Clozapine Versus Haloperidol for Treating the First Episode of Schizophrenia

This study has been terminated.
Sponsor:
Collaborators:
Dartmouth-Hitchcock Medical Center
Commonwealth Research Center, Massachusetts
Novartis
Information provided by (Responsible Party):
AlanGreen, Harvard Medical School
ClinicalTrials.gov Identifier:
NCT00169091
First received: September 10, 2005
Last updated: April 6, 2015
Last verified: April 2015
  Purpose

This study will examine the physical responses brought on by clozapine and haloperidol in people experiencing their first episode of schizophrenia.


Condition Intervention Phase
Schizophrenia
Drug: Clozapine
Drug: Haloperidol
Phase 4

Study Type: Interventional
Study Design: Allocation: Randomized
Endpoint Classification: Safety/Efficacy Study
Intervention Model: Parallel Assignment
Masking: Double Blind (Subject, Caregiver, Investigator, Outcomes Assessor)
Primary Purpose: Treatment
Official Title: Clozapine or Haloperidol in First Episode Schizophrenia

Resource links provided by NLM:


Further study details as provided by Harvard Medical School:

Primary Outcome Measures:
  • Brief Psychiatric Rating Scale [ Time Frame: Weekly during the Acute Treatment Phase and every two weeks in Follow-Up ] [ Designated as safety issue: No ]
    This study will use the 24 item BPRS


Enrollment: 32
Study Start Date: March 1996
Estimated Study Completion Date: October 2003
Primary Completion Date: September 2003 (Final data collection date for primary outcome measure)
Arms Assigned Interventions
Experimental: Clozapine
Clozapine 12.5-300 mg taken orally per day for 12 weeks in the acute phase of the study and up to 130 weeks (total) in the Follow-up portion of the study.
Drug: Clozapine
Medication will be divided into twice daily dosing and administered in a blinded fashion. The medication will be tapered from 12.5 mg on Day 1 to up to 300 mg on Day 12.
Other Name: Clozaril
Active Comparator: Haloperidol
Haloperidol 2-12 mg taken orally per day for 12 weeks in the acute phase of the study and up to 130 weeks (total) in the Follow-up portion of the study.
Drug: Haloperidol
Medication will be divided into twice daily dosing and administered in a blinded fashion. The medication will be tapered from 2 mg on Day 1 to up to 12 mg on Day 12.
Other Name: Haldol

Detailed Description:

This is a longitudinal double blind, 2- 5 year study of the clinical, neuroendocrine and biochemical response to clozapine (CLOZ) and haloperidol (HAL) in a group of "first episode" schizophrenic (RDC) patients. Within the protocol, we compare the differential effects of the two drugs over the short term (12 weeks) and the long-term (2-5 years); we evaluate the relationship between change in prolactin level and clinical response of the patients; and we search for biochemical predictors and correlates of clinical response. To achieve the study aims, we employ a drug-washout period, a 12-week acute treatment period; and an 88 - 260 week follow-up period.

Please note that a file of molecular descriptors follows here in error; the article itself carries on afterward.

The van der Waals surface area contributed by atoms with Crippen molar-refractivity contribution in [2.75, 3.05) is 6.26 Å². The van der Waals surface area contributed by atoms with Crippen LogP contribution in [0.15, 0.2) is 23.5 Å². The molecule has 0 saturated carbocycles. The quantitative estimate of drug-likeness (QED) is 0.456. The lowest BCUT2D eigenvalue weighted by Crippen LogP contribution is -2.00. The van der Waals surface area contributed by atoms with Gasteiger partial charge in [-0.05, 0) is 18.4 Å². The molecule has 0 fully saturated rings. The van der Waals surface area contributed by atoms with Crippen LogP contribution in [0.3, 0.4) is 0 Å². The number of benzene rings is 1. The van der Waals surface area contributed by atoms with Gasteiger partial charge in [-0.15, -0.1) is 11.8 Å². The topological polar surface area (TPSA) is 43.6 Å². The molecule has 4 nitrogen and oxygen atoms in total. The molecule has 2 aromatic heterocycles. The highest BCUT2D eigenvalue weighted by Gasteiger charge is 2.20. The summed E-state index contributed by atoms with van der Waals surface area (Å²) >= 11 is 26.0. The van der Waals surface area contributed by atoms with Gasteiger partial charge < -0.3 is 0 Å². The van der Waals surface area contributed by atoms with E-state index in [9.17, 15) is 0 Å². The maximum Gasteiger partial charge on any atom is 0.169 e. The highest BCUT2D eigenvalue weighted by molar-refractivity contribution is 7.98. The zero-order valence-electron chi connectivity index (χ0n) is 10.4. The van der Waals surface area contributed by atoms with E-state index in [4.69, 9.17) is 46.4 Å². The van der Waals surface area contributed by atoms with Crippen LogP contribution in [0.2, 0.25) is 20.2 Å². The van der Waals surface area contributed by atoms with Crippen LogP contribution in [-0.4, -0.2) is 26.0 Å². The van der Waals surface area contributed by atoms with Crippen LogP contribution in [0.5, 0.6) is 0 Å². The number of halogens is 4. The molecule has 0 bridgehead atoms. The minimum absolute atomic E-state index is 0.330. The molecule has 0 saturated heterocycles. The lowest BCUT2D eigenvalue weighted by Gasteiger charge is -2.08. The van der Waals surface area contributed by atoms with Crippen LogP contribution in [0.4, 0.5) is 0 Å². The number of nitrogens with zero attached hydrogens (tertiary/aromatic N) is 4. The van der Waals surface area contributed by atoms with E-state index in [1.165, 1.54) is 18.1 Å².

Eligibility

Ages Eligible for Study:   18 Years to 45 Years
Genders Eligible for Study:   Both
Accepts Healthy Volunteers:   No
Criteria

Inclusion Criteria:

  • RDC diagnosis of schizophrenia
  • Men and women, without regard to race/ethnicity,
  • Aged 18-45
  • Acutely psychotic with a score of at least 3 on one of the psychotic scale items of the Brief Psychiatric Rating Scale (BPRS) (hallucinations, delusions, conceptual disorganization) and a total BPRS of > 21 (on a 0 - 6 scale);
  • Require treatment with neuroleptic drugs on a clinical basis;
  • The patient (or the patient's authorized legal representative) must understand the nature of the study and sign the informed consent;
  • Be within the first episode of a psychotic disorder;
  • Have a history of neuroleptic treatment of < 12 weeks;
  • Likely to remain in the study for 2 years.

Exclusion Criteria:

  • Substance dependence in the last six months
  • History of seizure or blood dyscrasia
  • Major medical illness
  • Pregnancy or Lactation
  Contacts and Locations
Choosing to participate in a study is an important personal decision. Talk with your doctor and family members or friends about deciding to join a study. To learn more about this study, you or your doctor may contact the study research staff using the Contacts provided below. For general information, see Learn About Clinical Studies.

Please refer to this study by its ClinicalTrials.gov identifier: NCT00169091

Locations
United States, Massachusetts
Commonwealth Research Center
Jamaica Plain, Massachusetts, United States, 02130
Sponsors and Collaborators
Harvard Medical School
Dartmouth-Hitchcock Medical Center
Commonwealth Research Center, Massachusetts
Novartis
Investigators
Principal Investigator: Alan I Green, MD Harvard Medical School
  More Information

Publications:
Responsible Party: AlanGreen, Chair, Department of Psychiatry Geisel School of Medicine at Dartmouth, Harvard Medical School
ClinicalTrials.gov Identifier: NCT00169091     History of Changes
Other Study ID Numbers: R01 MH52376, R01MH052376
Study First Received: September 10, 2005
Last Updated: April 6, 2015
Health Authority: United States: Federal Government

Keywords provided by Harvard Medical School:
Clozapine
Haloperidol
Schizophrenia

Additional relevant MeSH terms:
Schizophrenia
Mental Disorders
Schizophrenia and Disorders with Psychotic Features
Clozapine
Haloperidol
Haloperidol decanoate
Anti-Dyskinesia Agents
Antiemetics
Antipsychotic Agents
Autonomic Agents
Central Nervous System Agents
Central Nervous System Depressants
Dopamine Agents
Dopamine Antagonists
GABA Agents
GABA Antagonists
Gastrointestinal Agents
Molecular Mechanisms of Pharmacological Action
Neurotransmitter Agents
Peripheral Nervous System Agents
Pharmacologic Actions
Physiological Effects of Drugs
Psychotropic Drugs
Serotonin Agents
Serotonin Antagonists
Therapeutic Uses
Tranquilizing Agents

ClinicalTrials.gov processed this record on May 26, 2015